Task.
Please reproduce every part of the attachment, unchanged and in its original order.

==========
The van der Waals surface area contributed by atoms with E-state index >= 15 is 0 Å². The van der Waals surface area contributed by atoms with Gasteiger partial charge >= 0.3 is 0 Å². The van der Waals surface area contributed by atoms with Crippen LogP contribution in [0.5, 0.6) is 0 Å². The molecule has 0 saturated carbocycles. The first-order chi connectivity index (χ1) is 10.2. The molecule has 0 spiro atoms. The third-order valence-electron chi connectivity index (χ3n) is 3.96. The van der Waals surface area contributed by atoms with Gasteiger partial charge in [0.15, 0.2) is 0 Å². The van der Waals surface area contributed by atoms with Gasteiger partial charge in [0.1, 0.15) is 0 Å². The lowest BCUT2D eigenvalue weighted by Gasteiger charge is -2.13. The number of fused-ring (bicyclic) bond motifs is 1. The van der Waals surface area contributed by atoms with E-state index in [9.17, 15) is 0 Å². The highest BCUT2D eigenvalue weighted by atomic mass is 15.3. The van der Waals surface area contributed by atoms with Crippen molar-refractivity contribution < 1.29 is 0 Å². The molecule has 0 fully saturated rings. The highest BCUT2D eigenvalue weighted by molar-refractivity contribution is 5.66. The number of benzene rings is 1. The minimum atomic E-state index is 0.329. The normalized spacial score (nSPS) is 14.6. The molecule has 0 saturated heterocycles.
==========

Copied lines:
The van der Waals surface area contributed by atoms with E-state index >= 15 is 0 Å². The van der Waals surface area contributed by atoms with Gasteiger partial charge >= 0.3 is 0 Å². The van der Waals surface area contributed by atoms with Crippen LogP contribution in [0.5, 0.6) is 0 Å². The molecule has 0 saturated carbocycles. The first-order chi connectivity index (χ1) is 10.2. The molecule has 0 spiro atoms. The third-order valence-electron chi connectivity index (χ3n) is 3.96. The van der Waals surface area contributed by atoms with Gasteiger partial charge in [0.15, 0.2) is 0 Å². The van der Waals surface area contributed by atoms with Gasteiger partial charge in [0.1, 0.15) is 0 Å². The lowest BCUT2D eigenvalue weighted by Gasteiger charge is -2.13. The number of fused-ring (bicyclic) bond motifs is 1. The van der Waals surface area contributed by atoms with E-state index in [9.17, 15) is 0 Å². The highest BCUT2D eigenvalue weighted by atomic mass is 15.3. The van der Waals surface area contributed by atoms with Crippen molar-refractivity contribution < 1.29 is 0 Å². The molecule has 0 fully saturated rings. The highest BCUT2D eigenvalue weighted by molar-refractivity contribution is 5.66. The number of benzene rings is 1. The minimum atomic E-state index is 0.329. The normalized spacial score (nSPS) is 14.6. The molecule has 0 saturated heterocycles.